Norton was held on a $7,000 bond in Christiansburg at the Montgomery County Jail.

[The Collegiate Times, Oct. 8]

Alcohol banned in Pitt dorms

As part of an effort to decrease alcohol consumption on campus, a Pittsburgh University committee has designated three residence halls as alcohol-free and has begun to offer awards to students who avoid alcohol abuse.

Towers A and B and Amos Hall have been designated as alcohol- free residential quarters, according to Dr. Steve Sivulich, chairman of the Residential Living Committee.

"(That means) that no one, even if they are 21, can bring alcoholic beverages into them," he said.

While Sivulich said he doesn't think there is a particular problem with alcohol abuse on Pitt's campus, he said the University is trying to prevent problems from arising in the future.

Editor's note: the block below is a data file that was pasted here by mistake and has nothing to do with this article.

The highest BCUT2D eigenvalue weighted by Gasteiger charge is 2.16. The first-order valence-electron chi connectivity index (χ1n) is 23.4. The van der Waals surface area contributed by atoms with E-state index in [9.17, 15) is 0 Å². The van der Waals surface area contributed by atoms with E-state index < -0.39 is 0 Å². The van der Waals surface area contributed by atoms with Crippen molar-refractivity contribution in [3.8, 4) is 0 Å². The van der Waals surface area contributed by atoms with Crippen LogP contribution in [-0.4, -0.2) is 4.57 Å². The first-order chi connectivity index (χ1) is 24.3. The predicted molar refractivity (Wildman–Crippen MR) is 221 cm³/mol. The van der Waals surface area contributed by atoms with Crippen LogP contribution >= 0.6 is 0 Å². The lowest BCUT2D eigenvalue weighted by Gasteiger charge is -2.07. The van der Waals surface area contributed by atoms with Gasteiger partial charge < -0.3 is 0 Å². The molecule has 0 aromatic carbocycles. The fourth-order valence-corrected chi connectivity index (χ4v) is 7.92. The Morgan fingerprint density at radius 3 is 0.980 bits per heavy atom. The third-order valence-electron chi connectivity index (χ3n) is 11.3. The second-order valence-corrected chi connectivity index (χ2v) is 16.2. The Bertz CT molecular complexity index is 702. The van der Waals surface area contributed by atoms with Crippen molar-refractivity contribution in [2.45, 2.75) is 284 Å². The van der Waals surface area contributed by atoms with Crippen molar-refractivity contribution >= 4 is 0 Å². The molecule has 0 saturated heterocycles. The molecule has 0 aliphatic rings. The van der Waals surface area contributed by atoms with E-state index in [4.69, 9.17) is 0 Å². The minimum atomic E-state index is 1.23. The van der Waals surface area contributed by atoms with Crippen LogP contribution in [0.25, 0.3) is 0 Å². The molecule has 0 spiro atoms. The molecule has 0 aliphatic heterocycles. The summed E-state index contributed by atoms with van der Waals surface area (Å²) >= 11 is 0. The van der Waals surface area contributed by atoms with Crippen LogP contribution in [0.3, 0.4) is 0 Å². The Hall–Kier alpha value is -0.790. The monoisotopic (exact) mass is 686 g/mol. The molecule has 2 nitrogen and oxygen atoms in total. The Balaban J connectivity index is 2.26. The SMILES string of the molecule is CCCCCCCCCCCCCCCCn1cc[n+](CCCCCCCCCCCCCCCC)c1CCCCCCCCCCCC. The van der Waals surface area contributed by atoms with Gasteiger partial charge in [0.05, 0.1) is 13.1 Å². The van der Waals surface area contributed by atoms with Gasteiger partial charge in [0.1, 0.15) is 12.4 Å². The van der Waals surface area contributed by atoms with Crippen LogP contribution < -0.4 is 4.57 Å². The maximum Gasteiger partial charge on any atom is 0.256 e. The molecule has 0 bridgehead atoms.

Pitt's urban location enables students to drink in local bars rather than on campus. Supermarkets and convenience stores do not sell alcoholic beverages, making it more difficult to obtain liquor to bring onto campus.

Part of the residential living committee's objective is to increase the number and variety of activities for resident students. Sivulich said the committee will concentrate on activities promoting a residential life free from disturbances associated with drinking, such as noise, vandalism and physical altercations.

Freshman Alex Gill, who lives in Tower B, supports the alcohol-free designation.

"There are mostly freshmen and sophomores living in the towers, and none of us are of drinking age," Gill said. "I enjoy my quiet time. If they want to, (other students) can go off campus to drink."

Freshman Mathew Hoffan agreed.

"Designating the towers as alcohol-free is fine with me," he said.

However, the new rule was not met with acceptance by all students.